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COP26: Biden accuses China and Russia of failing to lead

The US president has said China's leader Xi Jinping made a "big mistake" by not attending the COP26 Glasgow climate change summit. He also blasted Russian President Vladimir Putin for failing to turn up.

President Joe Biden speaks during a news conference at the conclusion of the G20 leaders summit

Biden contrasted the US position with that of Russia and China at the summit

US President Joe Biden launched a broadside at his Chinese and Russian counterparts as he departed the COP26 climate change conference in Glasgow on Tuesday, accusing them of failing to show leadership.

Biden, who has been keen to promote the US as being back at the forefront of efforts to tackle climate change, said Beijing and Moscow had lost influence by not being present.

What did Biden say?

The US president began by criticizing the decision of China's President Xi Jinping — whose economy is the largest overall emitter — not to attend the summit, at the beginning of the 13-day climate negotiations.

"The fact that China, trying to assert, understandably, a new role in the world as a world leader, not showing up? Come on!" said Biden. "The single most important thing that's gotten the attention of the world is climate. Everywhere. From Iceland to Australia, it just is a gigantic issue. And they've walked away. How do you do that and claim to be able to have any leadership mantle?"

"The same with Putin and Russia," said Biden, turning his focus to Russian President Vladimir Putin.

"His tundra is burning — literally, the tundra is burning. He has serious, serious climate problems, and he is mum on willingness to do anything," he said.

Scientists urge leaders to save what's left of Arctic

Biden has trumpeted US climate action with promises to have zero carbon emissions by 2050, sharply in contrast to his predecessor and climate skeptic Donald Trump. However, the president still faces tough domestic hurdles in implementing those policies at home.

How were Russia and China represented?

Chinese President Xi Jinping is not known to have left his country since the pandemic began. Instead, he addressed observers and delegates in a written message on Monday.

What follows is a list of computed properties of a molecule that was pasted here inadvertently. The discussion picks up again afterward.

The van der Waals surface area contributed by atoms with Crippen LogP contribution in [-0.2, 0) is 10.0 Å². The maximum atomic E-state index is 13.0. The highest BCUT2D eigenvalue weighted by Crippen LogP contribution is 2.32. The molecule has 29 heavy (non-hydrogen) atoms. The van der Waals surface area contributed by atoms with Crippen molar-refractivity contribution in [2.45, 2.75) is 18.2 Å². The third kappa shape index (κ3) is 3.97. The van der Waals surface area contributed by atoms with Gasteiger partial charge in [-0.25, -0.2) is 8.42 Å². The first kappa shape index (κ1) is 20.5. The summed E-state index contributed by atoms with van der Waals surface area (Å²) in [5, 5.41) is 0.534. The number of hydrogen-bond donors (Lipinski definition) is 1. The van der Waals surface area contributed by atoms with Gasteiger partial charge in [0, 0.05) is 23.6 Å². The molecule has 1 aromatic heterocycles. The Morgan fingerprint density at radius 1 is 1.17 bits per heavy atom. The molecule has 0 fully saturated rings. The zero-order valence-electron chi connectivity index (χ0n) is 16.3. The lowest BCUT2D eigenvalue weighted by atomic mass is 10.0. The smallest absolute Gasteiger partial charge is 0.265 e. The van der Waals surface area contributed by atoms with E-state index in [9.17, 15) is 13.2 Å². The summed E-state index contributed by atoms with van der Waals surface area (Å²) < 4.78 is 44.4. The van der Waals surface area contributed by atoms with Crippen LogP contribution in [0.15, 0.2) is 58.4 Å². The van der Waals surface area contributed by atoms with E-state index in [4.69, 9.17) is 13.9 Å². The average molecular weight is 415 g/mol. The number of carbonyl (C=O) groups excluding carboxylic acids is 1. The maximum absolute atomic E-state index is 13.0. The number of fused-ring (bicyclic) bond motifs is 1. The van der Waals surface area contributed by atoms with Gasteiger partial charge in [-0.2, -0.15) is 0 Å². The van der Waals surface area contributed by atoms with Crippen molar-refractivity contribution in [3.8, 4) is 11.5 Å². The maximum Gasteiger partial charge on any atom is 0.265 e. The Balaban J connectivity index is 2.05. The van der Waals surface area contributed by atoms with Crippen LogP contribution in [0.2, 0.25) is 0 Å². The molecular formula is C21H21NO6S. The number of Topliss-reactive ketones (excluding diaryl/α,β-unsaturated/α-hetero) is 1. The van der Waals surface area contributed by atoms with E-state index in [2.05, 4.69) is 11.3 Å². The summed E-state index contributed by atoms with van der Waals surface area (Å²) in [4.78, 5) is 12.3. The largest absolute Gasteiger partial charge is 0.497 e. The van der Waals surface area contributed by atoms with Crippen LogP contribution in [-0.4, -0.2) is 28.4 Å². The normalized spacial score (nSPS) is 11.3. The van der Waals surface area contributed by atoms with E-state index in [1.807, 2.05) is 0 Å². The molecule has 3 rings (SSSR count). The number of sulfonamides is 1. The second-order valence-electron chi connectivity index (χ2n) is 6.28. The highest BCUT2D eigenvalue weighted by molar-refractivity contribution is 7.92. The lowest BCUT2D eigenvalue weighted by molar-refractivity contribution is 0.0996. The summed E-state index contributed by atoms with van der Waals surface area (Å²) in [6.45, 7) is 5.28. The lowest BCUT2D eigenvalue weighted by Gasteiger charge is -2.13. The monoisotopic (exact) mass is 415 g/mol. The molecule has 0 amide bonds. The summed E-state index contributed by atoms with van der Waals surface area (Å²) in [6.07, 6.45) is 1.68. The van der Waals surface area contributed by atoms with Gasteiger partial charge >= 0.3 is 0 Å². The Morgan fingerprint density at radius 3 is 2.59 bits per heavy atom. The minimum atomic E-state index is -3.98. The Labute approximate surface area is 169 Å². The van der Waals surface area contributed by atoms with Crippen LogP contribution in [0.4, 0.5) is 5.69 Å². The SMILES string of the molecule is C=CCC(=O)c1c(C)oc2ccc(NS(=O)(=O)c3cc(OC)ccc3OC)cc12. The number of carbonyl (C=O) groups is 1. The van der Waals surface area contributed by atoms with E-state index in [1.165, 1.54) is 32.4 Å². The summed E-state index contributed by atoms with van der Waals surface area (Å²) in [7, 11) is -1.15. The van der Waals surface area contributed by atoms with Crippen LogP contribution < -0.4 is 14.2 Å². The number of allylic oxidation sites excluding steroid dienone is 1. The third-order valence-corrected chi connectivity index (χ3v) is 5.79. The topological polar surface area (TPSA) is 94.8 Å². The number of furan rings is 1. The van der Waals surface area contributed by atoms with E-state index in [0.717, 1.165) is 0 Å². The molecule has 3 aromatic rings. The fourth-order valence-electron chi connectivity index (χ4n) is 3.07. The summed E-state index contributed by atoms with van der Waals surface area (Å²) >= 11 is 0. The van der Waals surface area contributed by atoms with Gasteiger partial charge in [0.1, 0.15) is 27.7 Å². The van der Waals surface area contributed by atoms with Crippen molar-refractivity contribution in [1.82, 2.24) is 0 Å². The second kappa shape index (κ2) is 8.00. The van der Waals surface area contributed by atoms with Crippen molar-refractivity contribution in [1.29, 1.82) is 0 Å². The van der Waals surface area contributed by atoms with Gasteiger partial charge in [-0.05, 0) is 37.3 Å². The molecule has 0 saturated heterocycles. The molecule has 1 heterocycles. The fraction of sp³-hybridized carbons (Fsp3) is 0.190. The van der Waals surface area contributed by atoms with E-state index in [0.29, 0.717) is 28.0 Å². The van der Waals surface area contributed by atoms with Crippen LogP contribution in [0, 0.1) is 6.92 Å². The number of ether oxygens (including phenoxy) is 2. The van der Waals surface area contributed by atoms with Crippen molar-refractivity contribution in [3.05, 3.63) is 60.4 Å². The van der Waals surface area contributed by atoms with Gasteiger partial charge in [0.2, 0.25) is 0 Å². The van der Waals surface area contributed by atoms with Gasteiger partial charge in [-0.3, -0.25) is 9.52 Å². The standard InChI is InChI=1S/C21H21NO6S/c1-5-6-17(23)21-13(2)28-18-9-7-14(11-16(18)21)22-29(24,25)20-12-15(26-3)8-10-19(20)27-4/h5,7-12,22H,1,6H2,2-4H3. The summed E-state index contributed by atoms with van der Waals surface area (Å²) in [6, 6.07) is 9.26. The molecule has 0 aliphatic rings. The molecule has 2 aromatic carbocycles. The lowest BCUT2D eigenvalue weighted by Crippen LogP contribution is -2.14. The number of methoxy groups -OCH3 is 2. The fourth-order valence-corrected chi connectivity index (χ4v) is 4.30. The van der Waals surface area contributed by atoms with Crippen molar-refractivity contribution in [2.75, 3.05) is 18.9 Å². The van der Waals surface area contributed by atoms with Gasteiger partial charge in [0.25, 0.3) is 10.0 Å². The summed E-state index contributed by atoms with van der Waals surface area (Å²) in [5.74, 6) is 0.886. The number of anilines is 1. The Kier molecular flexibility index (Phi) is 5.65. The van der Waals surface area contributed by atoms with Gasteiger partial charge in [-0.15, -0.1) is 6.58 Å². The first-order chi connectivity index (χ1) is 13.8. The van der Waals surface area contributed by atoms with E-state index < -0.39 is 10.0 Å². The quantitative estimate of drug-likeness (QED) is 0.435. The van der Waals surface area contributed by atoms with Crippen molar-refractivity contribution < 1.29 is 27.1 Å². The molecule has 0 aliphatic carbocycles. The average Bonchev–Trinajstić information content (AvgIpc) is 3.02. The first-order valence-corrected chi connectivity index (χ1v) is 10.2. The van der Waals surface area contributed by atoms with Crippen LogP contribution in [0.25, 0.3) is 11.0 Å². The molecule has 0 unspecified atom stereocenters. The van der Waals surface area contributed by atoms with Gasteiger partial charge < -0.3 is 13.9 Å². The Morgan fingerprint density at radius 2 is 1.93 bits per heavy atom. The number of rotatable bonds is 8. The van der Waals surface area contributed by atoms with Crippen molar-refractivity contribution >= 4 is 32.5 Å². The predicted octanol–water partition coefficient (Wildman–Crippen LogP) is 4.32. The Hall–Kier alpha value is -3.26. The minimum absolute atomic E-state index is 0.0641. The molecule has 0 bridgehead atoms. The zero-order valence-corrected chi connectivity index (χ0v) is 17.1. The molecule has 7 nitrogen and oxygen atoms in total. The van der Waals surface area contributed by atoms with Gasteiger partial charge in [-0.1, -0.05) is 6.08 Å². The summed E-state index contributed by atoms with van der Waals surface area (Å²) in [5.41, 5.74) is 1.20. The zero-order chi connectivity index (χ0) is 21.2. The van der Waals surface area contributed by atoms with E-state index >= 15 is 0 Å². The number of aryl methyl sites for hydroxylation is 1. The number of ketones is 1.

Xie Zhenhua, a special climate envoy for China, spoke to reporters at the summit, dismissing a reporter's question about whether China, as the world's current biggest carbon emitter, bore any special obligations.

Xie, who played a pivotal role in negotiations that achieved the 2015 Paris climate accord, underscored China's longstanding position that the US — given its historic position as the world's largest polluter — and other developed nations should do more, not China.

"We have wasted already five years," Xie said, referring to the US withdrawal from the Paris climate accord under Trump. "And now we need to work harder and catch up."

No reason has been given for the Russian president not attending in person, although his country is struggling with a dire COVID situation, hitting repeated daily records in case numbers.  

In a video address, Putin told the COP26 leaders meeting on Tuesday that Russia's vast swaths of forest would help keep Moscow on track for carbon neutrality by 2060.

Experts have questioned calculations on just how much carbon Russia's forests can absorb, particularly after recent devastating forest fires.

What else happened on Tuesday?

World leaders promised to protect Earth's forests, with summit host the UK saying it had received pledges from leaders representing more than 85% of the globe's forested areas.

They promised to stop and reverse deforestation by 2030. Among them are several countries with huge areas of tree cover. They include Brazil, China, Colombia, Congo, Indonesia, Russia, and the US.

World leaders meet at climate summit in Glasgow

President Biden also launched a plan to reduce emissions of methane, a particularly potent greenhouse gas. The announcement was part of a broader effort with the EU and other countries to bring down overall methane emissions worldwide by 30% by 2030.

In a separate initiative, the US, Britain, France, and Germany said they would provide $8.5 billion (€7.34 billion) in loans and grants over five years to help South Africa phase out coal.

The country generates some 90% of its electricity from coal-fired plants, which are a major source of emissions.

More than 120 world leaders were on their way home after the first two days of COP26. During that time, they were warned about the dangers posed by climate change by UK Prime Minister Boris Johnson, naturalist and television presenter David Attenborough and British monarch Queen Elizabeth II.

There were also powerful contributions from citizens countries and regions already facing drastic climate upheaval.

rc/jsi (dpa, Reuters, AFP, AP)

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